My Doctor Was Fired – What Now?

What happens if your doctor was fired by your Medicare Advantage plan? It happens. With reduced Medicare funding under Obamacare it will be more difficult to keep your doctor no matter how much you like them. obamacare steals from medicare 300x214 My Doctor Was Fired   What Now?

Just ask Mary Ann Catalano

 

My doctor was fired

Mary Ann Catalano has been using the doctors at Dermatological Care for over 40 years. But all this is about to change. Her doctor was fired.

In 1990, doctors found two types of cancer on her face and scalp. Years later they flagged a type of cancer that they warned could also be on her colon. That led her to a colonoscopy and subsequent removal of pre-cancerous spot on her colon. Recently, they discovered her husband’s skin cancer.

Now, at 68 and in the middle of her contract term, UnitedHealthcare is kicking the entire Dermatological Care staff out of her Medicare Advantage network.

St Louis Post

This would not have happened if Mary Ann had original Medicare and a Medigap plan.

Funding cuts required by Obamacare mean all Medicare Advantage plans will have to get skinny if they are to survive.

United Health Care sent out pink slips to almost 1,000 docs in Missouri the first part of June. Medicare Advantage patients can still see their doctor if they want but out of network penalties may apply.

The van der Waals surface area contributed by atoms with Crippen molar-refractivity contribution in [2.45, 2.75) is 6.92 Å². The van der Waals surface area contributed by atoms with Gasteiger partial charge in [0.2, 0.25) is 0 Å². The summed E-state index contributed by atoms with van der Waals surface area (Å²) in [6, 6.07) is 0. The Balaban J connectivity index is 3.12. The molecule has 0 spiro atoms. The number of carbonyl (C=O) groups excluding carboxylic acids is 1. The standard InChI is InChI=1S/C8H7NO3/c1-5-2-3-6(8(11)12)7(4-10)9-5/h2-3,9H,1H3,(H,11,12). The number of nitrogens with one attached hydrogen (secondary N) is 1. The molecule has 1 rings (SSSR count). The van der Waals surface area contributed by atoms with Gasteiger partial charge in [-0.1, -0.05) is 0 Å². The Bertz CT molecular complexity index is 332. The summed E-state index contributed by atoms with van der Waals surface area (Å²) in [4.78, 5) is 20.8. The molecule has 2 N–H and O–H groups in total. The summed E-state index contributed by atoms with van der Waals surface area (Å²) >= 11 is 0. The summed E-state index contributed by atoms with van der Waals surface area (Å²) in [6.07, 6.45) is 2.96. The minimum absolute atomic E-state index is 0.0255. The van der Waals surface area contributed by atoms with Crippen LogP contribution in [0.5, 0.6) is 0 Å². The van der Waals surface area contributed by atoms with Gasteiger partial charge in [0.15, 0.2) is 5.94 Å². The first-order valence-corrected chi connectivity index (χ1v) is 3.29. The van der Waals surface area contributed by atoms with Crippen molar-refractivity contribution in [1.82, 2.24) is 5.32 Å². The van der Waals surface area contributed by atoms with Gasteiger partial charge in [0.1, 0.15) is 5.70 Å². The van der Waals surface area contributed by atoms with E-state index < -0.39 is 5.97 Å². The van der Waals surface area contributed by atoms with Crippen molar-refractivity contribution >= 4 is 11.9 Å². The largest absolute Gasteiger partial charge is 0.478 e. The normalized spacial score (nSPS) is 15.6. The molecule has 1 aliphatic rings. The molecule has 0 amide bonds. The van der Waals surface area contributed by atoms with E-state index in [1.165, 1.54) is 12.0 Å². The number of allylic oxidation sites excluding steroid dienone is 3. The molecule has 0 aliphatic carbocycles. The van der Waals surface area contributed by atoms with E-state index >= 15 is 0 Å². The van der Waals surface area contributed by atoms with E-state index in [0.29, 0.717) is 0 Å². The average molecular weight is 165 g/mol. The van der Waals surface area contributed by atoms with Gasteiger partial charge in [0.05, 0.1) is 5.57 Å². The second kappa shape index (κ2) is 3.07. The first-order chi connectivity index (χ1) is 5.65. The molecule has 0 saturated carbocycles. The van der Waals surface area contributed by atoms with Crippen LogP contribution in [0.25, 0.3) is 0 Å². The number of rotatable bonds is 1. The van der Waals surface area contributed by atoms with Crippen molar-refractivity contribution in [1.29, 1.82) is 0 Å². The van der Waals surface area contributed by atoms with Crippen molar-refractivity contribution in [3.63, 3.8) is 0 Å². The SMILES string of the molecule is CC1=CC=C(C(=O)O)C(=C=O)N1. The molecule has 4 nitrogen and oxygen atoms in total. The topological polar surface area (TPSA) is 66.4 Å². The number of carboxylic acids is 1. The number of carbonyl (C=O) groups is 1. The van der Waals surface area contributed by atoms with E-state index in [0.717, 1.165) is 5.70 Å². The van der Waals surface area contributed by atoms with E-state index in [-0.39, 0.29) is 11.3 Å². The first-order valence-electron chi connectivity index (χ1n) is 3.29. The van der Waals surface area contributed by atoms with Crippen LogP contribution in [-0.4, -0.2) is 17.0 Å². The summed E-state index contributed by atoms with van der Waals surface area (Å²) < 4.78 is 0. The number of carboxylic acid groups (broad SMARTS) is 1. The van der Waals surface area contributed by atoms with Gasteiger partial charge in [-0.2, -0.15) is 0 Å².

With 17 eligibilities for special enrollment, (insurance agent Bill) Steinlage said there’s an “excellent chance” many consumers will qualify for one. The best thing to do, he said, is visit an independent broker who can help you navigate the system.

Yes, but if your doctor was fired from the plan that is not one of those 17 SEP opportunities.

Mary Ann makes a tough choice after her doctor was fired

Moving to another doctor was not an option in Mary Ann’s mind.

For Catalano, in St. Louis County, she plans to stay with Dr. Larry Wang at Dermatological Care and pay out of pocket.

She recognizes this could turn into a financial burden after office visit fees, biopsies and more, but “that doctor knows everything about us,” she said. “I’ll just tell them I gotta make payments.”

Financial burden’s are not something seniors should stress about during their retirement years. Unfortunately, most seniors choose Medicare Advantage plans based on the low going in premium. They never think about how costly these plans can be once your health changes.

Nor do they consider the cost of health care when their doctor is fired.

 

United Health Care is not alone

Other carries will do likewise. Someone had to be the first. United Health Care has more seniors on Medicare Advantage plans than any other carrier in the country. If United is firing doctors to save money, how long before their competitors do the same?

 CMS released guidelines in April that will allow Medicare patients to change coverage one time during the year for whatever reason. Those guidelines won’t be implemented until 2015, though, and there’s one other catch. The guidelines state it would have to be a five-star plan, which are the highest rated Advantage plans.

In Georgia there is only one 5 star plan and it isn’t United Health Care.